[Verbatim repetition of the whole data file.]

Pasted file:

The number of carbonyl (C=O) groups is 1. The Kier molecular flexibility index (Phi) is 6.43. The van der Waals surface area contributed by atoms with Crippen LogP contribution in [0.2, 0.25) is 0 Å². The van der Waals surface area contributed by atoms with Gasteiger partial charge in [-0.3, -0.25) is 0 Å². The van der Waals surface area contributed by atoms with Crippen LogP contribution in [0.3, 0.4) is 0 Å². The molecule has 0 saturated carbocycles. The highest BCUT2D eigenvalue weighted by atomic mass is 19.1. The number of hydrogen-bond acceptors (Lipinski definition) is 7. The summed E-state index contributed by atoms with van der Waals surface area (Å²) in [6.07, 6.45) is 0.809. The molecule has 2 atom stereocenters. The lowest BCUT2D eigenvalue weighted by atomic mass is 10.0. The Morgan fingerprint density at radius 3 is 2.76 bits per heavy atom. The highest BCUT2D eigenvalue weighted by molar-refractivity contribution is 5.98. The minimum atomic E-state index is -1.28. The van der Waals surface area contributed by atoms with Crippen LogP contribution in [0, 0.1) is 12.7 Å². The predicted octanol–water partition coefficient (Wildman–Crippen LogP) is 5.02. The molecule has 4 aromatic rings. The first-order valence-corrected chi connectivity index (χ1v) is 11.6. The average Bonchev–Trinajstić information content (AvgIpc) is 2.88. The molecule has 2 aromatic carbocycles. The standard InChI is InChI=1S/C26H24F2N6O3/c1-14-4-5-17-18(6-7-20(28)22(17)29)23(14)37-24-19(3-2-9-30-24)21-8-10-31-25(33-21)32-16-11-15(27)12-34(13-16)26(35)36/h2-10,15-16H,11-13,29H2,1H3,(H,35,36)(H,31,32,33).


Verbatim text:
The number of carbonyl (C=O) groups is 1. The Kier molecular flexibility index (Phi) is 6.43. The van der Waals surface area contributed by atoms with Crippen LogP contribution in [0.2, 0.25) is 0 Å². The van der Waals surface area contributed by atoms with Gasteiger partial charge in [-0.3, -0.25) is 0 Å². The van der Waals surface area contributed by atoms with Crippen LogP contribution in [0.3, 0.4) is 0 Å². The molecule has 0 saturated carbocycles. The highest BCUT2D eigenvalue weighted by atomic mass is 19.1. The number of hydrogen-bond acceptors (Lipinski definition) is 7. The summed E-state index contributed by atoms with van der Waals surface area (Å²) in [6.07, 6.45) is 0.809. The molecule has 2 atom stereocenters. The lowest BCUT2D eigenvalue weighted by atomic mass is 10.0. The Morgan fingerprint density at radius 3 is 2.76 bits per heavy atom. The highest BCUT2D eigenvalue weighted by molar-refractivity contribution is 5.98. The minimum atomic E-state index is -1.28. The van der Waals surface area contributed by atoms with Crippen LogP contribution in [0, 0.1) is 12.7 Å². The predicted octanol–water partition coefficient (Wildman–Crippen LogP) is 5.02. The molecule has 4 aromatic rings. The first-order valence-corrected chi connectivity index (χ1v) is 11.6. The average Bonchev–Trinajstić information content (AvgIpc) is 2.88. The molecule has 2 aromatic carbocycles. The standard InChI is InChI=1S/C26H24F2N6O3/c1-14-4-5-17-18(6-7-20(28)22(17)29)23(14)37-24-19(3-2-9-30-24)21-8-10-31-25(33-21)32-16-11-15(27)12-34(13-16)26(35)36/h2-10,15-16H,11-13,29H2,1H3,(H,35,36)(H,31,32,33).